The “Homesteader” timber sale in the Clatsop state forest calls for the clearcutting of some of the best old growth forest habitat remaining on Oregon’s north coast. The sale features trees over 130 years old and over 200 feet high–relative monsters in a region that has been logged and burned over.
HB 3210, which would have seen our state forest lands clearcut at much higher levels, is no longer. The bill was supported by timber industry lobbyists and Tillamook County Commissioner Tim Josi, but Rep. Brad Witt, Chair of the House Committee on Agriculture & Natural Resources heard from hundreds of Oregonians to reject the bill and keep balance on our forests. Rumor has it that Chair Witt’s phone was ringing off the hook. Congratulations and thanks to all who contacted Chair Witt!
The Department of Forestry opposed the bill. Check out this recent article in the Oregonian, for a look at the relationship between big timber and the legislature.
Bills like HB 3210 rear their heads in nearly every Oregon legislative session, but they normally don’t go as far as this one did. We need to hold our lawmakers accountable for pushing unbalanced forest agendas that sacrifice future benefit for short-term dollars.
Last month, the Board of Forestry refused to endorse a proposal that would have seen drastic increases in clearcutting across the landscape. Our supporters drove hundreds and hundreds of thoughtful, personalized comments to Governor Brown asking her to reject this plan. Thank you for your support—we were heard loud and clear!
The search for a new Forest Management Plan continues as the Board instructed Department of Forestry staff to engage in shuttle diplomacy with stakeholder groups in an attempt to find areas of agreement among the timber industry, county interests, and the conservation community.
The Board Subcommittee in charge of a new plan meets on April 8th with a lot of work to do. Tasked with improving conservation and stabilizing ODF’s funding, it is becoming more evident that the Board needs to seek alternative revenue streams rather than continuing to rely solely on logging to manage these public lands.
The Oregon Department of Forestry recently presented a timber-centered vision for the new Forest Management Plan on the Tillamook & Clatsop state forests.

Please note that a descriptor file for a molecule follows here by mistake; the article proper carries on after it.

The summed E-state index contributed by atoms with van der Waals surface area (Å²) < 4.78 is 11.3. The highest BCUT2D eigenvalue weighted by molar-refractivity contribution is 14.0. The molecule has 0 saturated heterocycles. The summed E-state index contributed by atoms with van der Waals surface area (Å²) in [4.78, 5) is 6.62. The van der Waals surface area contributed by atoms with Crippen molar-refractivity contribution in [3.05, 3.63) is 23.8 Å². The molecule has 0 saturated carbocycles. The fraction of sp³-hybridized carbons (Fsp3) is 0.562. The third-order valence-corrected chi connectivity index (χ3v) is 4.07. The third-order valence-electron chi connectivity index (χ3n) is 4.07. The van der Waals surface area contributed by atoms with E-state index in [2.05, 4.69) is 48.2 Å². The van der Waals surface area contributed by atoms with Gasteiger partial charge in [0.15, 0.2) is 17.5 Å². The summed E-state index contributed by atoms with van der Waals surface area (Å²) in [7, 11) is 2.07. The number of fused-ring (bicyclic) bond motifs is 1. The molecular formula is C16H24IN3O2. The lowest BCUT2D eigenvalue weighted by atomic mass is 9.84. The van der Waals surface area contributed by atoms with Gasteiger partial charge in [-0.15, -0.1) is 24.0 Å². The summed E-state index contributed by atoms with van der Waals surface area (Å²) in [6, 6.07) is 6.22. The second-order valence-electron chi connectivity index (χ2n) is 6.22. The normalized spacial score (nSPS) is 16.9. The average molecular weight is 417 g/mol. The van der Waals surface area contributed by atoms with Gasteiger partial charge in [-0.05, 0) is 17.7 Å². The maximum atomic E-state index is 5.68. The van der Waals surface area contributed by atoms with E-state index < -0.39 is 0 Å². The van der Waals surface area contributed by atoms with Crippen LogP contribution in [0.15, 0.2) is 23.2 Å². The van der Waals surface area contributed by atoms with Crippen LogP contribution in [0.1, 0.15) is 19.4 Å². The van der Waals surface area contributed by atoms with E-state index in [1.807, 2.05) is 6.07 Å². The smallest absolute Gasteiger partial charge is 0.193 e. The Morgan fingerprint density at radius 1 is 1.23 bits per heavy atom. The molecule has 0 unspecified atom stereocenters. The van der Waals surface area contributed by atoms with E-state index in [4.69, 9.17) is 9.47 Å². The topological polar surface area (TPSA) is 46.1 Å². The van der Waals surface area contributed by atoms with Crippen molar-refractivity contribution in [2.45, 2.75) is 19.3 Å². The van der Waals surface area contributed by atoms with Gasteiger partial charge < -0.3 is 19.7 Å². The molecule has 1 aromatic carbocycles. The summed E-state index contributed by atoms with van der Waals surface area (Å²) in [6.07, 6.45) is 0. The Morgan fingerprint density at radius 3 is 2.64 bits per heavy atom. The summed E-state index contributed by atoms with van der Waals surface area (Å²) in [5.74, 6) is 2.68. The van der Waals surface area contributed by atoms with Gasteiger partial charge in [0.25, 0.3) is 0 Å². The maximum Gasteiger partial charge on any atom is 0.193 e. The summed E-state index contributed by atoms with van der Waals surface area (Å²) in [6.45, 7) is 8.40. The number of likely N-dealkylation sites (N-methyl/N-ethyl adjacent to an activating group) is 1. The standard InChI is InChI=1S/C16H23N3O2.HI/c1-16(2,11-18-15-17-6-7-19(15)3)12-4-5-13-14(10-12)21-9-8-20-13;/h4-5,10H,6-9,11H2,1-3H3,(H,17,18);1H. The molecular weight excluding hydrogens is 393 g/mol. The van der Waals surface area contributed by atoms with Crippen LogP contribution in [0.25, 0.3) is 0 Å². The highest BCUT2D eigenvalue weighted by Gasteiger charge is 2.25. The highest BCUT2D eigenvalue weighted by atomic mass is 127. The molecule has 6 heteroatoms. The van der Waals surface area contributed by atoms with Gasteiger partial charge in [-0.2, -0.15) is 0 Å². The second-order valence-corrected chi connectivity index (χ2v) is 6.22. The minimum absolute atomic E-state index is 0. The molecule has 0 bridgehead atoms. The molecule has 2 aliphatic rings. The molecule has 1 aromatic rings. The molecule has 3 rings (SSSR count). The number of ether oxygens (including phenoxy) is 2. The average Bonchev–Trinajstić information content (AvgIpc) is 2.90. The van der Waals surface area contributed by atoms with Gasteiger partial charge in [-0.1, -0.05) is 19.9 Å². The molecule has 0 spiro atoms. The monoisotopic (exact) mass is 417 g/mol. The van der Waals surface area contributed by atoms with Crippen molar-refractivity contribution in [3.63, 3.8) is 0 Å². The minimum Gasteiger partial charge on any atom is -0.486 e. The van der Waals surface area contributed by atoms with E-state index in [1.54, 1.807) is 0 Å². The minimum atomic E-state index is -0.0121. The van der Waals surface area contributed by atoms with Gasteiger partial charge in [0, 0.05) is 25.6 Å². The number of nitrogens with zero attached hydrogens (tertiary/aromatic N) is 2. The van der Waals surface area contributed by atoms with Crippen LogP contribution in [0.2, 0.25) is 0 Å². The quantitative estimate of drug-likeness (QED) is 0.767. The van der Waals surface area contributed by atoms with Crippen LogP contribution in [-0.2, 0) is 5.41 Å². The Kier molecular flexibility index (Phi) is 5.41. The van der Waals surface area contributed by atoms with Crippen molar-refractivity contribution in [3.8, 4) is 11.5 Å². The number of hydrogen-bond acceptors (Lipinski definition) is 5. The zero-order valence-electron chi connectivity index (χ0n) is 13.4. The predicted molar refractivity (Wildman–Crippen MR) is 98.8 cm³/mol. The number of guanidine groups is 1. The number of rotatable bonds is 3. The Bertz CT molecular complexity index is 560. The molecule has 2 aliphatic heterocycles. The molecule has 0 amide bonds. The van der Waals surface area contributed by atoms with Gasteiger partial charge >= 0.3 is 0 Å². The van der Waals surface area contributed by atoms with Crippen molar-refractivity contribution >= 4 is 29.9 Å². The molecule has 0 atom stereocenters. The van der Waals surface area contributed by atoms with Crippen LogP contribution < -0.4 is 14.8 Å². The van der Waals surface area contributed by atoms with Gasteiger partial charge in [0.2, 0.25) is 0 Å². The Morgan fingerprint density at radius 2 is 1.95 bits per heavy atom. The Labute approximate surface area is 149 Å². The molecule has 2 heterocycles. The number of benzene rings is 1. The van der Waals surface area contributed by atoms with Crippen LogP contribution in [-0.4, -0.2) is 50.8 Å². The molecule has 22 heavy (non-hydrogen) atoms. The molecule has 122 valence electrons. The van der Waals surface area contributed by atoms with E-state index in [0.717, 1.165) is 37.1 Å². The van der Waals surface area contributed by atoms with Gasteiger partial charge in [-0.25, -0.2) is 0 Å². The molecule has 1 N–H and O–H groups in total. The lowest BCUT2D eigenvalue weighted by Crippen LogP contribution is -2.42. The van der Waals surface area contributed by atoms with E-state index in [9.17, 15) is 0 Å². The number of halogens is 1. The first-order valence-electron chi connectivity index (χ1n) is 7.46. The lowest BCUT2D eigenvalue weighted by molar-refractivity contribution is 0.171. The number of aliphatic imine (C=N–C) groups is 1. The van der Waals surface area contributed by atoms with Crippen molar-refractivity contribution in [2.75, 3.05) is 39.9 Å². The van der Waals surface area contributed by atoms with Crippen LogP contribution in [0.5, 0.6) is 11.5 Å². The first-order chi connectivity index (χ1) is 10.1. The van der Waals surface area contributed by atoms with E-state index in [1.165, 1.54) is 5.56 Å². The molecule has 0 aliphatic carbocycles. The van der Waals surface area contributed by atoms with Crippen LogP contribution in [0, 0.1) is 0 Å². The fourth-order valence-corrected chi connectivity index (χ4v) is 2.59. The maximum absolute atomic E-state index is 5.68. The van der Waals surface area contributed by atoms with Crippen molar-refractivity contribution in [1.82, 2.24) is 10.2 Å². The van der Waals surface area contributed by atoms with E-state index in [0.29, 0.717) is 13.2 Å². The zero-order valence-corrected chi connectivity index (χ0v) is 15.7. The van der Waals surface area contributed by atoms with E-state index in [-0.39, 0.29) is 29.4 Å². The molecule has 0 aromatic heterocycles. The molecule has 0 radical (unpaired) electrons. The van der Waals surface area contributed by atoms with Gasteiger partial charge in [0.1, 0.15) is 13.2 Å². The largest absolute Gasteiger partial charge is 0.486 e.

Key proposals included:
- Devoting 70% of the forest to industrial clear cutting and pesticide spraying to dramatically increase harvest.
- Clear cutting most of the new High Value Conservation Areas that are currently protected for older forest.
- A formal policy to prioritize cutting of oldest trees in the “production zone” so species cannot recover.
- Using the extra revenue to increase the ODF budget by 30%.
- Redefining conservation areas to include clearcuts.
No, we are not making this up!
ODF’s plan is very similar to the 70-30 proposal pushed by Hampton Affiliates, a private firm that wants the logs for their mills.
Maps based on ODF data provide images of the current plan and ODF’s devastating proposal. Red areas are removed from conservation protection and opened to clearcutting:
Fortunately, a conservation-minded member of the Board blocked this initial proposal, but ODF leadership have clearly made a power move to expand their budget as the Governor changes. The Department was directed to seek alternative revenues for their state forest program, but are clearly focused only on increasing harvest levels dramatically.
For most people, “salmon” is an expensive, unnaturally pink piece of fish at the grocery store. It is a potential meal, detached from its context by thousands of miles. Even those of us who are lucky enough to live in the Pacific Northwest often have only a distant relationship to these iconic fish. However, there are places where we can bridge the gap and connect with an elusive and integral part of our history, culture, cuisine, and economy.
Just over an hour from Portland, and a mere 30 minutes from the fast-growing cities of Beaverton and Hillsboro, one can sit on an isolated stream bank and share hours with spawning coho salmon. For the uninitiated, this is an eye-opening experience that can open new ways of looking at the natural world on which we depend. However, these are also the last hours of the salmons’ lives. They travel over 100 miles up rivers like the Nehalem, the Salmonberry, the Trask, and the Wilson to spawn where they hatched 3-5 years before, dying in the process of continuing their line.
Oregon coastal coho are listed as “threatened” under the Endangered Species Act. 2014 saw a very good return, but ocean conditions and inadequately protected inland habitat remain concerns for these fish. The Tillamook and Nehalem basins are producers of some of the strongest and most diverse wild runs of salmon in Oregon, but the emphasis given to industrial timber in the region threatens these strongholds.
Our publicly-owned north coast forests, the Tillamook & Clatsop State Forests, likely hold the key to salmon habitat in northwest Oregon. The management of these lands is currently undergoing a revision. Some stakeholders would like to see these lands managed with even more emphasis on timber production, a move that would likely harm wild salmon and take away the possibility of connecting with these fish.